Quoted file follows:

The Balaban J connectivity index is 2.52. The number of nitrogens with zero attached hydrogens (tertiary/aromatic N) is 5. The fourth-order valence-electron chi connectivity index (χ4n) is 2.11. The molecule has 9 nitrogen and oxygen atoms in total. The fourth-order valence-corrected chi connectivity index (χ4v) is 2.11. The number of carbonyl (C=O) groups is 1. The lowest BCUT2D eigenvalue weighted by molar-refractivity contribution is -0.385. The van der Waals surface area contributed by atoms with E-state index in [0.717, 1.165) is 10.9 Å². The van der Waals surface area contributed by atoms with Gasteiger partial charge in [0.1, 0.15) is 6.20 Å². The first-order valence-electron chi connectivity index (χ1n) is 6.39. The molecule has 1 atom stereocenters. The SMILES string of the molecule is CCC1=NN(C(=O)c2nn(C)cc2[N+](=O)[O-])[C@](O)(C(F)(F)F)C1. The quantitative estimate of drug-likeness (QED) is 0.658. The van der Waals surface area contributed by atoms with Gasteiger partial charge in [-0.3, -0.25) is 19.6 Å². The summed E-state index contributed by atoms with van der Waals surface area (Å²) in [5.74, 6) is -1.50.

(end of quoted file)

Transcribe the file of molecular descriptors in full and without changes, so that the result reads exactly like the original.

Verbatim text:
The Balaban J connectivity index is 2.52. The number of nitrogens with zero attached hydrogens (tertiary/aromatic N) is 5. The fourth-order valence-electron chi connectivity index (χ4n) is 2.11. The molecule has 9 nitrogen and oxygen atoms in total. The fourth-order valence-corrected chi connectivity index (χ4v) is 2.11. The number of carbonyl (C=O) groups is 1. The lowest BCUT2D eigenvalue weighted by molar-refractivity contribution is -0.385. The van der Waals surface area contributed by atoms with E-state index in [0.717, 1.165) is 10.9 Å². The van der Waals surface area contributed by atoms with Gasteiger partial charge in [0.1, 0.15) is 6.20 Å². The first-order valence-electron chi connectivity index (χ1n) is 6.39. The molecule has 1 atom stereocenters. The SMILES string of the molecule is CCC1=NN(C(=O)c2nn(C)cc2[N+](=O)[O-])[C@](O)(C(F)(F)F)C1. The quantitative estimate of drug-likeness (QED) is 0.658. The van der Waals surface area contributed by atoms with Gasteiger partial charge in [-0.3, -0.25) is 19.6 Å². The summed E-state index contributed by atoms with van der Waals surface area (Å²) in [5.74, 6) is -1.50.